Hong Kong-based carrier Cathay Pacific has halted 42 percent of its schedule due to reduced demand for flights, and other carriers have suspended or severely cut back on their flights to the region. The Business Travel Coalition survey of 1,824 travel and purchasing managers found that 61 percent now have policies banning travel to Asia, up from 27 percent in an April 1 survey.
Philip Baggaley, the managing director for airlines and aerospace companies at credit rating agency Standard & Poor's, said it's difficult to know how widespread and long-lasting the impact from SARS concerns will be on travel.
"That is a very uncertain threat and it is pretty much unprecedented," he said. "The impact of what SARS has done to Cathay Pacific almost approaches the effect of a strike. But so far it is quite localized. If you begin to have more incidents in the United States, with passengers exposing others to the virus, that could scare more people."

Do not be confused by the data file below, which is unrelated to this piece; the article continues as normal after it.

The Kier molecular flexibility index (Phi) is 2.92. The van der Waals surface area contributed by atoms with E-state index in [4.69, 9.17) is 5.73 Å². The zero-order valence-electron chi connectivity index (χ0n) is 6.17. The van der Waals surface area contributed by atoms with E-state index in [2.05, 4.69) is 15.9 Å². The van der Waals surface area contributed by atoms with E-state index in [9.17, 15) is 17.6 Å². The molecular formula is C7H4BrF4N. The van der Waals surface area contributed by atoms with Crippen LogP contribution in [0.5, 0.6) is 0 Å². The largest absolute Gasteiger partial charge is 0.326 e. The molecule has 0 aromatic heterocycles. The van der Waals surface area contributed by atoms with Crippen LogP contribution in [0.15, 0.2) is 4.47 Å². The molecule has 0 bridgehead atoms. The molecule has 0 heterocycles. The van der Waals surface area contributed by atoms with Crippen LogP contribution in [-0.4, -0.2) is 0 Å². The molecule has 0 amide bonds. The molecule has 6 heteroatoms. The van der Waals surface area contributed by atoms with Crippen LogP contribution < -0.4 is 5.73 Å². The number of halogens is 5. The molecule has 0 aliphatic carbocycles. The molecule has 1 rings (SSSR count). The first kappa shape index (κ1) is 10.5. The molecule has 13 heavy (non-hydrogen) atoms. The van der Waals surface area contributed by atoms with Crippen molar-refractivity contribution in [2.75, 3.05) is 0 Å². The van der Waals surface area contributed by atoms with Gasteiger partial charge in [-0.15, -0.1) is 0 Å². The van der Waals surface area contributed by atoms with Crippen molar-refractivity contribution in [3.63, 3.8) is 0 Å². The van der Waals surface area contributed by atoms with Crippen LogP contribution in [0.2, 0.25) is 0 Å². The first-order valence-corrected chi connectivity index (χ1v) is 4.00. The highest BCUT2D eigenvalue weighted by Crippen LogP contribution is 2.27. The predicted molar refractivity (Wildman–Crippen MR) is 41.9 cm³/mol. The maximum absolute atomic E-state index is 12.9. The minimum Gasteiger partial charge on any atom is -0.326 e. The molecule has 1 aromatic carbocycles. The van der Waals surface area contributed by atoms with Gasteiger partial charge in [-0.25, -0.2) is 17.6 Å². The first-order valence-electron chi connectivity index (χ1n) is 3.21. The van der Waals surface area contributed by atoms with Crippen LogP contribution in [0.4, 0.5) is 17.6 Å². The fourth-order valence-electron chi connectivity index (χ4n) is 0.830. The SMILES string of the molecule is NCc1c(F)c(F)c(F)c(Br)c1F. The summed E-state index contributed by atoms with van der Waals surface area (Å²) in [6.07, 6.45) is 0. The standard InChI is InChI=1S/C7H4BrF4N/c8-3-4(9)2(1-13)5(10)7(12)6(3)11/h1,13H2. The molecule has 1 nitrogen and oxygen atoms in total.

Even if there were no SARS worries, it could take a while for demand to recover from the hit it took with the start of war in Iraq. It took about two months after the end of the first Gulf War in 1991 for traffic on U.S. airlines to return to year-earlier levels. And there are many in the industry who believe that traffic could take longer to rebound this time.
"People have [a] fear of terrorism when they fly now that they didn't back then," the industry economist said. "That doesn't mean air traffic will lag all year long. But it'll probably take several more months."
Most major U.S. airlines have been cutting capacity in response to lower demand for air travel. But there still is overcapacity, which is driving fares lower and hurting profits even more.